CD: It’s a mixture of both. The translation really tries to portray the emotions of the lines, the key themes of the play and the interactions between characters, which I think is really important. But at the same time we have tried to use modern conventions of entertainment and drama in order to engage a modern audience, and obviously also a young audience because many spectators will actually be students. In order for these audience to be involved more we have decided to set it in the early twentieth century.
Why the twentieth century?
IH: It’s about the transition between monarchies and more democratic led politics. Oedipus is the figure of the monarch and Creon comes in being the democratic leader. The Chorus say to Creon “you must act in his place” and he agrees to do so. We also wanted to do the plague not directly as an allegory for World War I so its set in the inter-war period, but it is meant to be a population tragedy has struck and now they are in the wake of the tragedy trying to solve everything. We tried to draw in the main themes, and also the theme of isolation and lost family, for example not knowing your origins seemed to tie quite nicely into the era.
CD: Also, the play portrays the transition from archaic Greece (monarchy and Homeric world) to classical Athens (democracy coming in), so there is this transition we have tried to maintain but project it on to the modern world.
IH: I have to say, these guys translated it and it is an amazing translation – it’s so easy to read.
Wow, did you translate it yourself?
CD: Not only me. Myself and two other UCL students.
Are there any underlying themes which nod towards current social issues or feelings?
IH: I think the idea of who’s in the know and who is in charge is quite resonant. In terms of the actual language there is a lot of interplay about with the theme of sight. Tiresias is the prophet who is blind, but he has this foreknowledge, and Oedipus when he actually understands everything loses his physical sight. But there is this interaction between who knows what and who can see the end picture clearly, and I think this resonates well with the current “Brexit World” and questioning what is going to happen in the future.
CD: There is also the modern scientific scenario with all this technological and scientific progress which obviously derives from the human desire to know everything and have all questions answered, like during Oedipus’ time. We find that we have much more power to do harm to people than we had before, and it’s all due to our intellectual discoveries and inventions: for example, World War weapons, or cloning with all its related ethical issues – this desire to know everything can actually do harm to people sometimes.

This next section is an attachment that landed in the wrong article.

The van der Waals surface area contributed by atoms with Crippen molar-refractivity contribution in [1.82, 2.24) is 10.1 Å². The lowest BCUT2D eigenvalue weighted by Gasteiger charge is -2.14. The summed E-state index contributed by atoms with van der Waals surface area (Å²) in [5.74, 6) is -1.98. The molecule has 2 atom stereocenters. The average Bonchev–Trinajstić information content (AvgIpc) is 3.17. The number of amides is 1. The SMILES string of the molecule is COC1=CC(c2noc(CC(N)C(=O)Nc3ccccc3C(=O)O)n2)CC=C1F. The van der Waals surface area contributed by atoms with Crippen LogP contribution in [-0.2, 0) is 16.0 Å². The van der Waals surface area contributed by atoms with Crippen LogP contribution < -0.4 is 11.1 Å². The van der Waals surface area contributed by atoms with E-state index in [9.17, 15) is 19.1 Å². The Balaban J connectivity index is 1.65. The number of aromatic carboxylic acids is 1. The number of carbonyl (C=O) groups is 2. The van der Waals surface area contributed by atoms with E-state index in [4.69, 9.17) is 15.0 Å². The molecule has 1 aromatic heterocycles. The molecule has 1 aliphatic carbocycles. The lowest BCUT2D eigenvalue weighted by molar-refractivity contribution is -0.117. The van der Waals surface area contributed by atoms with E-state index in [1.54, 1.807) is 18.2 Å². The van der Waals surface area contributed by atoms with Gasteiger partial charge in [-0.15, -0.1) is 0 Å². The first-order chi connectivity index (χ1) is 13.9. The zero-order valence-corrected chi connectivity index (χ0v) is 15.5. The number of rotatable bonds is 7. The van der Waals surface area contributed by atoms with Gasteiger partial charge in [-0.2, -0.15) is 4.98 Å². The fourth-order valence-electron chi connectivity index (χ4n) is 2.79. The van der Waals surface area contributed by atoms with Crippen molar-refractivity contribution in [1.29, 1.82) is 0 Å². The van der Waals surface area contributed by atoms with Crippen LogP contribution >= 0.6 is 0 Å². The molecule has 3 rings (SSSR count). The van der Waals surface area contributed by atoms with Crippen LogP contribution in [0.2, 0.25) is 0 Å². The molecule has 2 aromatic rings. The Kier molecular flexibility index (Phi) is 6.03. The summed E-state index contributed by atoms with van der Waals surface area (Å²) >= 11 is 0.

Do you have a favourite scene in the production?
IH: I like what we have done with the Chorus in our play, we have used lots of physical theatre, which I love. The Chorus is quite hard to put on a modern stage because there are these people just saying what is happening. Through physical theatre they have a more interesting role, so they represent the plague and you see them getting healed throughout the dance sections which I really like. I also love the scene with Miles, who is our Corinthian messenger.
CD: Yeah, he’s really funny…
IH: It’s so funny. He has a line where he says “he’s well and truly kicked the bucket now” and he does a kicking movement…he is just so ridiculous.
Sum up the play in three words.
Can you describe the process of the play coming together e.g. the research and analysis of the original text, the script, casting etc.
CD: The translation was started very early, during the summer. We took one of the most recent editions of the Greek text and we divided it into three and each one of us translated a part. The first stage was a very literal translation and a close textual analysis. The second stage was to condense the translation down to a play script, which required us to leave aside some of the more accurate syntactical and lexical correspondences to give greater importance to the key themes, the language and the emotions of the lines. After the translation we bid for Oedipus Rex amongst other students with their own suggestions for a play, and we won.